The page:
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Photos from a project conducted in collaboration with photographer Pearl Gan at EOCRU in Jakarta, Indonesia were published last week in the Lancet. The See Malaria in Asia Project aims to raise public awareness of malaria as a serious health problem for the region by telling the human story of Asia’s invisible malaria burden.

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Photos from a project conducted in collaboration with photographer Pearl Gan at EOCRU in Jakarta, Indonesia were published last week in the Lancet. The See Malaria in Asia Project aims to raise public awareness of malaria as a serious health problem for the region by telling the human story of Asia’s invisible malaria burden.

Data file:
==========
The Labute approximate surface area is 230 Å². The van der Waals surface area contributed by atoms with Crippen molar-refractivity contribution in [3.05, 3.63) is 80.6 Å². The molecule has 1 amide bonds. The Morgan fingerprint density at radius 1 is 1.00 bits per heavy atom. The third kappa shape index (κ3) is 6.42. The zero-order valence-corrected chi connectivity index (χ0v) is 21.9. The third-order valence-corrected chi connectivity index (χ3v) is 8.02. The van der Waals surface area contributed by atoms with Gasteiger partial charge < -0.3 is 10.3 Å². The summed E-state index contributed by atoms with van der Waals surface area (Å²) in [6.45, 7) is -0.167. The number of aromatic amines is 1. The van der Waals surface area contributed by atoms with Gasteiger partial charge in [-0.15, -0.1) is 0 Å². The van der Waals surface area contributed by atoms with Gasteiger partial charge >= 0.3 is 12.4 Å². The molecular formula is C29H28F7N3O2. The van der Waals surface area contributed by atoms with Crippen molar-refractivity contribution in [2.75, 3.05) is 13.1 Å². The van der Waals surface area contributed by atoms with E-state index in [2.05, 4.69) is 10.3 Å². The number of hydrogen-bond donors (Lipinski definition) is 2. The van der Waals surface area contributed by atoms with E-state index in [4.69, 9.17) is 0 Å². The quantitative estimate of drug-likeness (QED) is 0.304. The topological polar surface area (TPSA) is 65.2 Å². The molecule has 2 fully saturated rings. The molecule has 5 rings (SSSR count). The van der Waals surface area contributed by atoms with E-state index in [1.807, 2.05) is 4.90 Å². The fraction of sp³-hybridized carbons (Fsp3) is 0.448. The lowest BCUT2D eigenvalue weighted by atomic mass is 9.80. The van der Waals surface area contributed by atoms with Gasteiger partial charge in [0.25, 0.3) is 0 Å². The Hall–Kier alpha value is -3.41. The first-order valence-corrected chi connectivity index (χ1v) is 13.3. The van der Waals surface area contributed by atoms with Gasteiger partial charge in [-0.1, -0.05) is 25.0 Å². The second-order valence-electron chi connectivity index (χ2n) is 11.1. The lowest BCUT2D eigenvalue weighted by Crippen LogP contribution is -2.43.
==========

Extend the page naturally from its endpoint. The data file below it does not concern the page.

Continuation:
Most malaria in Asia occurs among the rural poor, who do not yet live among the benefits of the profound economic progress that the region has seen. These populations are often “invisible”, not only in an epidemiological sense but also in social terms. And therefore communities who are engaged with the global malaria problem do not see all those affected by malaria in Asia.

Funded by the Wellcome Trust, this photography project aims to engage the public with exhibitions later in the year in Jakarta, Singapore, Phnomh Penh and Ho Chi Minh City. While working on the project, photographer Pearl Gan visited remote communities where endemic malaria causes illness and deaths.  EOCRU Director Prof Kevin Baird says, “Pearl Gan captures much in her art – humanity, dignity, suffering. Her lens exposes the reality of the isolation and poverty that give malaria such freedom of harm and constraint of human development.”

The full story is available on the OUCRU website

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